Who is Buffy Summers? One of the delightful things about visiting Whedon’s first work so late is seeing a few character types he’s recycled in different ways. I have zero patience for people who whine about actors having recurring types they always play and almost as little for complaints about writers with recurring themes and types and ideas; so long as they’re deploying these ideas to different ends, it’s perfectly fine, and I’m fascinated with how Whedon in particular rejiggered characters. Wash is obviously a version of Xander who settled into a job he loves with a wife he loves; Kaylee is a more self-confident riff on Willow; Druscilla lays the groundwork for the more obviously victimised River; I can see a lot of Mal in Angel at this point. Obviously I do still have a collective ten seasons of television for these characters to get through, but I’m surprised that for a guy who writes about teenage girls all the time, his most iconic teenage girl seems to stand alone.
(I imagine you can see more of her in his X-Men comics)
Buffy has a few different contradictions in herself that make her visibly human. She does want the one thing all human beings, regardless of (but often exacerbated by) culture or personality or nature inherently want and have to work past: complete control over her environment. I find her particular expression of it sympathetic and recognisable as a part of the Teenager condition; she downplays her vulnerability and overstates her confidence, and that Whedonesque dialogue is part of it. One thing she repeatedly does that bugs me is reflexively rejecting any kind of authoritative help; it could be interpreted as a belief that nobody else could possibly have the expertise she does, but it strikes me as a fear of showing any kind of vulnerability. If she’s somebody that needs help, then she’s weak.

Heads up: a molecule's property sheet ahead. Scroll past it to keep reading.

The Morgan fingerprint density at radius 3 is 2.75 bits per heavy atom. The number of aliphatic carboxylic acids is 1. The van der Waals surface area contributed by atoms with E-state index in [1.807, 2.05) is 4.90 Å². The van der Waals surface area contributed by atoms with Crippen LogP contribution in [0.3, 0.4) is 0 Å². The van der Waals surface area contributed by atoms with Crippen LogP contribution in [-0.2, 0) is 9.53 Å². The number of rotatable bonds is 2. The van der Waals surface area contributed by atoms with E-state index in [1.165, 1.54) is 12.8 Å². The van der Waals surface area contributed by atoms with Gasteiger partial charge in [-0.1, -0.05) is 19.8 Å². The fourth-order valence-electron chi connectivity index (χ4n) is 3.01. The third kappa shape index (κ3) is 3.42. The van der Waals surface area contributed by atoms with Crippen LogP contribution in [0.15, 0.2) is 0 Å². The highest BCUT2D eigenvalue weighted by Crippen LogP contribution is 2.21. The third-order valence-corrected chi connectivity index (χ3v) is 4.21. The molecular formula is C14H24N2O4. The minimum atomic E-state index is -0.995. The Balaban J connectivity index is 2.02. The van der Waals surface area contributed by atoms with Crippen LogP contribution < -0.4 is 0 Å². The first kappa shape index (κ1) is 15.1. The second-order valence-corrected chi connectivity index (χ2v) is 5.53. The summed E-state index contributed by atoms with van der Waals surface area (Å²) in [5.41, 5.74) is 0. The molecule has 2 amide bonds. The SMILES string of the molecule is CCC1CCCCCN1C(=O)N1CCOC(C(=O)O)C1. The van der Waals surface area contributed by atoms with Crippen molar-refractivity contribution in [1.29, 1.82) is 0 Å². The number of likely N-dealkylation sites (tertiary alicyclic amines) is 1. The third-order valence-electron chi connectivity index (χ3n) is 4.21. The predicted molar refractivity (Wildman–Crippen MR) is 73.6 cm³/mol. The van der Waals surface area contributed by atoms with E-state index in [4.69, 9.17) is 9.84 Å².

Her central contradiction is that she’s caught between wanting to be liked by others and wanting to like herself, and there are mixtures of internal values and a need to be strong muddled up further in that. She protects people because someone who can protect others must obviously be strong herself. Her famous snark isn’t just funny for its own sake or the natural language she speaks in a la Hawkeye Pierce; it’s a defence mechanism to convey that she’s above whatever petty thing is happening. This is what truly floors me: Buffy The Vampire Slayer is possibly the most influential genre work of all time, leading writers to drench their works in ironic distance as a matter of course, but the original article is this deeply vulnerable, open-hearted work in which the characters say ironic things as a fucking character flaw.
I’m probably the only autistic person on Earth who is puzzled by people who don’t understand metaphors. At its most extreme, there are people who see all stories as a series of disconnected incidents, so dense as to be unable to conceive of characters as having motivations, let alone stories as having themes. Less stupid – and because of that more infuriating – are people who see stories as building blocks and literal puzzles to be solved. I have become more forgiving of that since discovering that people who read like that tend to be training their brain for logical thinking; I generally find it more satisfying to apply it to nonfiction history and, lately, science. More often than not, applying that to fiction is counterintuitive; fiction is more useful for emotional myths and trying to see things from another’s perspective.